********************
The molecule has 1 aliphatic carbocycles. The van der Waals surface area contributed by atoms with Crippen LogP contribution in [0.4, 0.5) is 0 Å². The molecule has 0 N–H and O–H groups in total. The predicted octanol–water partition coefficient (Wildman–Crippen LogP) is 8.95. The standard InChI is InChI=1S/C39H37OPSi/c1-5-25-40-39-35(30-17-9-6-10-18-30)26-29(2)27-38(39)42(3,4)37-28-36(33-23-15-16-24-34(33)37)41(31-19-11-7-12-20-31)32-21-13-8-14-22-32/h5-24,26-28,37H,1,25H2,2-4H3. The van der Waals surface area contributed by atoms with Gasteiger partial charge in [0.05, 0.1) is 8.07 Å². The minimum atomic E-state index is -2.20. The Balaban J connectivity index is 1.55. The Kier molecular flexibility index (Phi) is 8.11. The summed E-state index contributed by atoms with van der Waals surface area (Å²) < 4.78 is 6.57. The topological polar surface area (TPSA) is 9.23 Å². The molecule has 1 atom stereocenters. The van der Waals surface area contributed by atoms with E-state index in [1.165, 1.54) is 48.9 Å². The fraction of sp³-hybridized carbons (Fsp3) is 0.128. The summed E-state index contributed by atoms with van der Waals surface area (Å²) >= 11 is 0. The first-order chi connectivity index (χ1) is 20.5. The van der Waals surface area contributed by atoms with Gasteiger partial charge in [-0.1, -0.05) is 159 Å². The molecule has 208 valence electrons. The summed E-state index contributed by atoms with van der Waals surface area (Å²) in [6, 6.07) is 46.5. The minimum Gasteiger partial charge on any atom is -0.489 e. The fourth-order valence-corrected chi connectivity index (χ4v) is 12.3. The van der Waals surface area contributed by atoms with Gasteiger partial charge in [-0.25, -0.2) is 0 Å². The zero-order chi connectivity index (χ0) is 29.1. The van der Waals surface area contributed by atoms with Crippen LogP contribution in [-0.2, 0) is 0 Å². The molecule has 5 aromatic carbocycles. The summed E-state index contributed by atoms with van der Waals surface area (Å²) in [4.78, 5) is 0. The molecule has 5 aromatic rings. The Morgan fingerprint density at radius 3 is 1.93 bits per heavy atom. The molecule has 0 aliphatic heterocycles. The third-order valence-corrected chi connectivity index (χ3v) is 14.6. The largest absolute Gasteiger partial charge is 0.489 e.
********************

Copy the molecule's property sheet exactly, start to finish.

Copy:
The molecule has 1 aliphatic carbocycles. The van der Waals surface area contributed by atoms with Crippen LogP contribution in [0.4, 0.5) is 0 Å². The molecule has 0 N–H and O–H groups in total. The predicted octanol–water partition coefficient (Wildman–Crippen LogP) is 8.95. The standard InChI is InChI=1S/C39H37OPSi/c1-5-25-40-39-35(30-17-9-6-10-18-30)26-29(2)27-38(39)42(3,4)37-28-36(33-23-15-16-24-34(33)37)41(31-19-11-7-12-20-31)32-21-13-8-14-22-32/h5-24,26-28,37H,1,25H2,2-4H3. The van der Waals surface area contributed by atoms with Gasteiger partial charge in [0.05, 0.1) is 8.07 Å². The minimum atomic E-state index is -2.20. The Balaban J connectivity index is 1.55. The Kier molecular flexibility index (Phi) is 8.11. The summed E-state index contributed by atoms with van der Waals surface area (Å²) < 4.78 is 6.57. The topological polar surface area (TPSA) is 9.23 Å². The molecule has 1 atom stereocenters. The van der Waals surface area contributed by atoms with E-state index in [1.165, 1.54) is 48.9 Å². The fraction of sp³-hybridized carbons (Fsp3) is 0.128. The summed E-state index contributed by atoms with van der Waals surface area (Å²) >= 11 is 0. The first-order chi connectivity index (χ1) is 20.5. The van der Waals surface area contributed by atoms with Gasteiger partial charge in [-0.1, -0.05) is 159 Å². The molecule has 208 valence electrons. The summed E-state index contributed by atoms with van der Waals surface area (Å²) in [6, 6.07) is 46.5. The minimum Gasteiger partial charge on any atom is -0.489 e. The fourth-order valence-corrected chi connectivity index (χ4v) is 12.3. The van der Waals surface area contributed by atoms with Gasteiger partial charge in [-0.25, -0.2) is 0 Å². The zero-order chi connectivity index (χ0) is 29.1. The van der Waals surface area contributed by atoms with Crippen LogP contribution in [-0.2, 0) is 0 Å². The molecule has 5 aromatic carbocycles. The summed E-state index contributed by atoms with van der Waals surface area (Å²) in [4.78, 5) is 0. The molecule has 5 aromatic rings. The Morgan fingerprint density at radius 3 is 1.93 bits per heavy atom. The molecule has 0 aliphatic heterocycles. The third-order valence-corrected chi connectivity index (χ3v) is 14.6. The largest absolute Gasteiger partial charge is 0.489 e.